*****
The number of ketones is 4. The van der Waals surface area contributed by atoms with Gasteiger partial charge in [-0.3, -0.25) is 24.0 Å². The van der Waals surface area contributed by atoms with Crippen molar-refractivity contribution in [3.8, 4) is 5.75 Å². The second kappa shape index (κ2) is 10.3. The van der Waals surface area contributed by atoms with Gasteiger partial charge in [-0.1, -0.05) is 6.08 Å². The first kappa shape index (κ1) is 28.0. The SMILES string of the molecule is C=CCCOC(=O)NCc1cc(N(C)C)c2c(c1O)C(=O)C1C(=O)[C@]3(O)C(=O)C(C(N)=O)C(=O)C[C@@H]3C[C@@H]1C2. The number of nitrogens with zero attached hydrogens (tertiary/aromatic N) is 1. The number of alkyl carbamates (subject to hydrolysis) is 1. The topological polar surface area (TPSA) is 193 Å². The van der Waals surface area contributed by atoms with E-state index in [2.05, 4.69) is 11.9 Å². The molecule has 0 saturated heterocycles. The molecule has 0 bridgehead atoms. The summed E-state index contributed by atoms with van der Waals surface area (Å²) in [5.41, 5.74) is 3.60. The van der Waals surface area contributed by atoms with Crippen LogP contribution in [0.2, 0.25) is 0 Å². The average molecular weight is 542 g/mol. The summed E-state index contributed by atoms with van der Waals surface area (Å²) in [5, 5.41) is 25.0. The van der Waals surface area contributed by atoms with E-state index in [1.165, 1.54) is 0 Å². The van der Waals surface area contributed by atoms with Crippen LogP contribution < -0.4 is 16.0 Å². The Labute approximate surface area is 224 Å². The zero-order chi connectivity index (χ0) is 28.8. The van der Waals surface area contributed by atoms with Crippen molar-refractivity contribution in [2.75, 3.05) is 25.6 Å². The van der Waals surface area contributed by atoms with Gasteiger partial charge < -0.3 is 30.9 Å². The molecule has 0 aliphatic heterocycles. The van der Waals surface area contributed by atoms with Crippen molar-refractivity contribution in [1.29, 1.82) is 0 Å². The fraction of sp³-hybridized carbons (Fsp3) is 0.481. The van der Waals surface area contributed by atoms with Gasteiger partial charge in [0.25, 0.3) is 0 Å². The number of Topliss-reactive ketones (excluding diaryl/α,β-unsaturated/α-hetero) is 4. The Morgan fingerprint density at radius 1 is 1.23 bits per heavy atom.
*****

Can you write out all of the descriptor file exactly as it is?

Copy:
The number of ketones is 4. The van der Waals surface area contributed by atoms with Gasteiger partial charge in [-0.3, -0.25) is 24.0 Å². The van der Waals surface area contributed by atoms with Crippen molar-refractivity contribution in [3.8, 4) is 5.75 Å². The second kappa shape index (κ2) is 10.3. The van der Waals surface area contributed by atoms with Gasteiger partial charge in [-0.1, -0.05) is 6.08 Å². The first kappa shape index (κ1) is 28.0. The SMILES string of the molecule is C=CCCOC(=O)NCc1cc(N(C)C)c2c(c1O)C(=O)C1C(=O)[C@]3(O)C(=O)C(C(N)=O)C(=O)C[C@@H]3C[C@@H]1C2. The number of nitrogens with zero attached hydrogens (tertiary/aromatic N) is 1. The number of alkyl carbamates (subject to hydrolysis) is 1. The topological polar surface area (TPSA) is 193 Å². The van der Waals surface area contributed by atoms with E-state index in [2.05, 4.69) is 11.9 Å². The molecule has 0 saturated heterocycles. The molecule has 0 bridgehead atoms. The summed E-state index contributed by atoms with van der Waals surface area (Å²) in [5.41, 5.74) is 3.60. The van der Waals surface area contributed by atoms with Crippen LogP contribution in [0.2, 0.25) is 0 Å². The average molecular weight is 542 g/mol. The summed E-state index contributed by atoms with van der Waals surface area (Å²) in [5, 5.41) is 25.0. The van der Waals surface area contributed by atoms with E-state index in [1.165, 1.54) is 0 Å². The van der Waals surface area contributed by atoms with Crippen LogP contribution < -0.4 is 16.0 Å². The Labute approximate surface area is 224 Å². The zero-order chi connectivity index (χ0) is 28.8. The van der Waals surface area contributed by atoms with Crippen molar-refractivity contribution in [2.75, 3.05) is 25.6 Å². The van der Waals surface area contributed by atoms with Gasteiger partial charge < -0.3 is 30.9 Å². The molecule has 0 aliphatic heterocycles. The van der Waals surface area contributed by atoms with Crippen molar-refractivity contribution in [1.29, 1.82) is 0 Å². The fraction of sp³-hybridized carbons (Fsp3) is 0.481. The van der Waals surface area contributed by atoms with Gasteiger partial charge in [0.25, 0.3) is 0 Å². The number of Topliss-reactive ketones (excluding diaryl/α,β-unsaturated/α-hetero) is 4. The Morgan fingerprint density at radius 1 is 1.23 bits per heavy atom.